Water sharing: Balance needs to be found between various actors and territories

The allocation of water resources poses a whole host of governance issues: “The problems of water sharing, monopolization, access, regulation and governance are urgent issues” (Hassan Benabderrazik).

Solutions need to be local and tailored to each context. Water is also not a “global public good”, but “a local public good” (Guillaume Benoit). Situations differ from one territory to another and the management in particular needs to be organized at a very local level. “In France and Spain, the governments have given rights and duties to communities of irrigators, organized as union associations which are corporations under public law”. Faced with the Andean drought, Ecuador is developing original solutions and consultation bodies on the use and protection of water which give a place to all users. But in Mali, for example, in associations like the Niger Basin Authority, “actors’ opinions are not always properly taken into account” (Faliry Boly). Yet for there to be equity, it is necessary to ensure that there is a mutual recognition of the organizations that will discuss the sharing, management and protection of a resource, in particular farmers’ organizations (Frédéric Apollin).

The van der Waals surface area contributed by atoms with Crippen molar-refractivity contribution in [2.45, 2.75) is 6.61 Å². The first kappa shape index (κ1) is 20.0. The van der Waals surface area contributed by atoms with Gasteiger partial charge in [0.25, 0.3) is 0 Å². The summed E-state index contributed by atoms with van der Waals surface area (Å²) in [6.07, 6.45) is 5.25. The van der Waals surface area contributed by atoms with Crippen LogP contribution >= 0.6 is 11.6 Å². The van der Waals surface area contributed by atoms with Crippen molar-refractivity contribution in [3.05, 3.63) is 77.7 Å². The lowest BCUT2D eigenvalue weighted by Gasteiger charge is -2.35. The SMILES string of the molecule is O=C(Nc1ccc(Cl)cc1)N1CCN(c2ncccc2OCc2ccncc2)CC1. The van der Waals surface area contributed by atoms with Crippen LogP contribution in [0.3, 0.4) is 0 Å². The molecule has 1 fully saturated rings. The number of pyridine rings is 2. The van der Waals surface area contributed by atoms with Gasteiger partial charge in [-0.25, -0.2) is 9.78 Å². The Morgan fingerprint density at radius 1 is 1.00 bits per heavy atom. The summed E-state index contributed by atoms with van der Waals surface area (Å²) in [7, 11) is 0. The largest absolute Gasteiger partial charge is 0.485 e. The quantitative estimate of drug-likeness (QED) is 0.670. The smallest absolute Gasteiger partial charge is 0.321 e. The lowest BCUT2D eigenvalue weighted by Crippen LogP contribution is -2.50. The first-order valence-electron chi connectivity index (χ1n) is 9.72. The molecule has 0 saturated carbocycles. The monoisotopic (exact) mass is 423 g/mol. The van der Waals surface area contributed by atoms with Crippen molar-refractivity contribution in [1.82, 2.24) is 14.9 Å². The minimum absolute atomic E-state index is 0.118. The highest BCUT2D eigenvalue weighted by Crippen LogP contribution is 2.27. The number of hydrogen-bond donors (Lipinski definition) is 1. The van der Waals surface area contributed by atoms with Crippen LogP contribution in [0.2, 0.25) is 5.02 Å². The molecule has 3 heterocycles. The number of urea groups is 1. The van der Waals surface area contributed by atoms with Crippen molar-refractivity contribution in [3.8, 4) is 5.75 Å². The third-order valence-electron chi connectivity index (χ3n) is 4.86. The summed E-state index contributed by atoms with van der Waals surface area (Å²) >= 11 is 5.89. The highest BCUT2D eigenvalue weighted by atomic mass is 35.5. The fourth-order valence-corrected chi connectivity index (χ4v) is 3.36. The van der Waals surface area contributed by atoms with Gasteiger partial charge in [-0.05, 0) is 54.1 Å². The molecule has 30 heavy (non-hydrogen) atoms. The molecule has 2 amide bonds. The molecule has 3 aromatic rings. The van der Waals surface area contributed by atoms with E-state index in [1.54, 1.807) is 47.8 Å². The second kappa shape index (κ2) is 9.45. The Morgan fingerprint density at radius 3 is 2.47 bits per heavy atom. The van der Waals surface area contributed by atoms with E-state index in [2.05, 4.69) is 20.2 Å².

Listening to all actors also means ensuring that there are balances between rural and urban communities in a context of increasing urbanization. Yet cities tend to forget that they are dependent on rural areas for their food. Without remunerative prices, a number of farmers suffer from poverty or even hunger and are unable to effectively manage water resources and land. Rural exodus exports poverty to cities, and urban sprawl, which is a real waste of space, leads to the loss of a lot of land, including irrigated land.

Beyond regional or national territories, the right to agricultural water for food is an issue seized upon by international organizations. In a report submitted to the Committee on Food Security, a group of experts proposes “to extend the universal right to drinking water, which has today been acquired, to the right to agricultural water”: it would be an additional legal instrument for small producers (Frédéric Apollin).